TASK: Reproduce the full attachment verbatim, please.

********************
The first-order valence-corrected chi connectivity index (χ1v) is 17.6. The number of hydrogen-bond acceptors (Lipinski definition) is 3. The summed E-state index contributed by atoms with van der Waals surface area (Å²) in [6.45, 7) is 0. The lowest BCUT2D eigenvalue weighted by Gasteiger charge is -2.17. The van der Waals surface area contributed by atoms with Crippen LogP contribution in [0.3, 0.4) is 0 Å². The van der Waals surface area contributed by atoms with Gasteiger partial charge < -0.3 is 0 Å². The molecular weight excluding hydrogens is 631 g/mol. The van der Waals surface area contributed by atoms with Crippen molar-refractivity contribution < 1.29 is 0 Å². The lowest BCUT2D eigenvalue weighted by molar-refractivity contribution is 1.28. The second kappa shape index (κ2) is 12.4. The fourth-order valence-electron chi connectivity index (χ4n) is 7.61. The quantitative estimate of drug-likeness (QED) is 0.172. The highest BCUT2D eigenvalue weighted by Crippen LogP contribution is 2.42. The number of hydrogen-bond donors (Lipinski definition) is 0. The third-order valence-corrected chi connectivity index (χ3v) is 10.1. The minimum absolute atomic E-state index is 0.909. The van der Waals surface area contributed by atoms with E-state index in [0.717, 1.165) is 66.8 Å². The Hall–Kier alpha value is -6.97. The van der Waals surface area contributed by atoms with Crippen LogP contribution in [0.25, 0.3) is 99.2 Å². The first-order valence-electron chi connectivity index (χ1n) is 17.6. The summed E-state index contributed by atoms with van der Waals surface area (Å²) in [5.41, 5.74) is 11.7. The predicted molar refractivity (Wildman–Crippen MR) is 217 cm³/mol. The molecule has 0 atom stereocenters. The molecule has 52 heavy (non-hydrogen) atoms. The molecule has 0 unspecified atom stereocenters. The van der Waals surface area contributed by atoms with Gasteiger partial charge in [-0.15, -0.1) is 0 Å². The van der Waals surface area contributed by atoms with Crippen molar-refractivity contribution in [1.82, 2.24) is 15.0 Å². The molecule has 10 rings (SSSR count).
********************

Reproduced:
The first-order valence-corrected chi connectivity index (χ1v) is 17.6. The number of hydrogen-bond acceptors (Lipinski definition) is 3. The summed E-state index contributed by atoms with van der Waals surface area (Å²) in [6.45, 7) is 0. The lowest BCUT2D eigenvalue weighted by Gasteiger charge is -2.17. The van der Waals surface area contributed by atoms with Crippen LogP contribution in [0.3, 0.4) is 0 Å². The van der Waals surface area contributed by atoms with Gasteiger partial charge < -0.3 is 0 Å². The molecular weight excluding hydrogens is 631 g/mol. The van der Waals surface area contributed by atoms with Crippen molar-refractivity contribution < 1.29 is 0 Å². The lowest BCUT2D eigenvalue weighted by molar-refractivity contribution is 1.28. The second kappa shape index (κ2) is 12.4. The fourth-order valence-electron chi connectivity index (χ4n) is 7.61. The quantitative estimate of drug-likeness (QED) is 0.172. The highest BCUT2D eigenvalue weighted by Crippen LogP contribution is 2.42. The number of hydrogen-bond donors (Lipinski definition) is 0. The third-order valence-corrected chi connectivity index (χ3v) is 10.1. The minimum absolute atomic E-state index is 0.909. The van der Waals surface area contributed by atoms with E-state index in [0.717, 1.165) is 66.8 Å². The Hall–Kier alpha value is -6.97. The van der Waals surface area contributed by atoms with Crippen LogP contribution in [0.25, 0.3) is 99.2 Å². The first-order valence-electron chi connectivity index (χ1n) is 17.6. The summed E-state index contributed by atoms with van der Waals surface area (Å²) in [5.41, 5.74) is 11.7. The predicted molar refractivity (Wildman–Crippen MR) is 217 cm³/mol. The molecule has 0 atom stereocenters. The molecule has 52 heavy (non-hydrogen) atoms. The molecule has 0 unspecified atom stereocenters. The van der Waals surface area contributed by atoms with Gasteiger partial charge in [-0.15, -0.1) is 0 Å². The van der Waals surface area contributed by atoms with Crippen molar-refractivity contribution in [1.82, 2.24) is 15.0 Å². The molecule has 10 rings (SSSR count).